The saison style originated in Wallonia, the French-speaking part of Belgium. It was traditionally brewed for farm workers as a refreshing beverage to accompany the hard harvest labor in the fall. Typically it had to be strong enough to last throughout the summer, but still be easy to drink and keep the workers relatively sober. Often hops played a part in allowing the lower alcohol beer to last throughout the summer.
Due to the history of being brewed in farmhouses, there tends to be incredible variations in the saison style. With the amount of variability, the main defining characteristic is in the yeast and the spiciness it imparts on the end product. I have taken aspects of several saison recipes I have used in the past to created this saison mead recipe. As a nod to its farmhouse beginnings, I give you “Welcome This Is a Farmhouse” saison mead recipe (cluster flies not included):
Recipe makes 3 gallons
- 3 gal water
- 6 lbs Orange Blossom Honey
- 1 tsp Yeast Nutrient
- Wyeast 3711 French Saison Yeast
- 1 Lemon
- 2 oz Saaz Pellet Hops
- 3/4 cup Corn Sugar
- In a large brew pot, boil 3 gallons of water.
- With the pot removed from the burner, add 2 lbs honey. Make sure to stir the water so the honey dissolves completely and doesn’t burn on the botttom of the pot. When the honey fully dissolved, return the pot to the burner.
- As the liquid starts boiling again, add 1/2 0z Saaz pellet hops, boil for 15 minutes then add another ½ oz Saaz hops for another 15 min.
- At the end of the boil, remove the pot from the burner and let cool to about 90 degrees fahrenheit. Add and dissolve the remaining 4 lbs of honey along with the juice of one lemon.
- Add the must to a primary fermenter, aerate the heck out of it, and pitch the yeast.
- Seal fermentor with airlock and store in a dark place at a temperature of about 70 degrees.
- After 2 weeks, with a siphon, re-rack the mead into a sanitized 3 gallon carboy.
- Add the remaining 1 oz of hops in a muslin bag to the secondary.
- After 2 weeks, re-rack, then let age for 4 months (age through the summer).
- Dissolve the corn sugar in 1 cup warm water and add to carboy.
- Fill sanitized bottles and let age for another 2 weeks.
- Drink chilled in a mason at harvest time!
…For added interest:
I like to split my three gallon batches into individual 1 gal carboys for varied aging techniques. For this, I made one gallon as the recipe states above, the second with orange peel, and the third with orange peel and French Oak Cubes. All three came out great!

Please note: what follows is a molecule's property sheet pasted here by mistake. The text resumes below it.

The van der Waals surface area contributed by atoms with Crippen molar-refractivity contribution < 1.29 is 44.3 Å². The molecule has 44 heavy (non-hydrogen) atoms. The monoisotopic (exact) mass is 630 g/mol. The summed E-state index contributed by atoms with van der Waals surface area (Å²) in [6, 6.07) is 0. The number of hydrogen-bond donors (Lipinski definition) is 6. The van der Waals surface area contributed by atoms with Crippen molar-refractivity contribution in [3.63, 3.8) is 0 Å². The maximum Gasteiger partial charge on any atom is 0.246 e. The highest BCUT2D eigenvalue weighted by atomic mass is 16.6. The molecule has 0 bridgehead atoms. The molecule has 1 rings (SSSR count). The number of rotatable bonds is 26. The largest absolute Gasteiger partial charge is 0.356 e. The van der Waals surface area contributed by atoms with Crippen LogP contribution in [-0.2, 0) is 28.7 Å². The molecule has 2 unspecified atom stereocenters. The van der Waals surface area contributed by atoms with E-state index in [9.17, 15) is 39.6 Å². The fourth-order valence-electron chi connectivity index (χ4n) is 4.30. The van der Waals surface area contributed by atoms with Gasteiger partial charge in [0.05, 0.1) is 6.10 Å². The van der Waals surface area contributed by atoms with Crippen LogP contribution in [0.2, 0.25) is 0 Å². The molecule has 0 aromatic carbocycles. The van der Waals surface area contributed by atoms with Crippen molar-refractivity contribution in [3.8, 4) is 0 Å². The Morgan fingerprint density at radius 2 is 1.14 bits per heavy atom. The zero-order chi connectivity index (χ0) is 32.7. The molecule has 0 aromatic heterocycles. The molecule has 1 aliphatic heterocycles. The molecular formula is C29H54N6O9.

Just found this recipe. I use NZ Pacifica, Sorachi Ace in staggered timing in the boil, and tried hallertau in secondary. I didn’t use a saison yeast, but tried to make up for using D47 by adding coriander to boil and by hops selection. Maybe mine is more like a Wit. But I am glad to see that I am not the only one trying to make a farmhouse mead.
That sounds like a pretty solid recipe – I’d love to know how it comes out.
Thanks for sharing!
How low was your final gravity before bottling? I have this recipe going in the carboy and I am currently at .996 gravity. Did you need to add any yeast for the sugar at bottling? Thanks.
Unfortunately I did not get the FG before bottling.
I didn’t need to add anymore yeast before bottling. There is enough residual yeast to ferment the priming sugar.
How much of the wyeast 3711 French saison yeast do I put in during process? A fraction of it or the whole bag? And I’m assuming you put in this yeast as well as the nutritional yeast both at the same time?
How was the flavor profile in this? Anything you’d change if you did it again? Looking to try a Farmhouse Saison Cyser from this recipe.
The flavors were great and only got better with age. After trying another bottle a couple days ago – I would recommend adding more hops to the boil and potentially some peppercorns and orange peels to the secondary to add some more powerful spice and citrus… Really depends on what your looking to have shine in the beverage. With your cyser, i assume the apple flavors will start hiding some of the citrus flavor from the honey, so the orange peels would probably help bring that back up.
I finally got a chance to put this together tonight.
1 gallon water (boils down to around a half gallon during the half hour hop boil)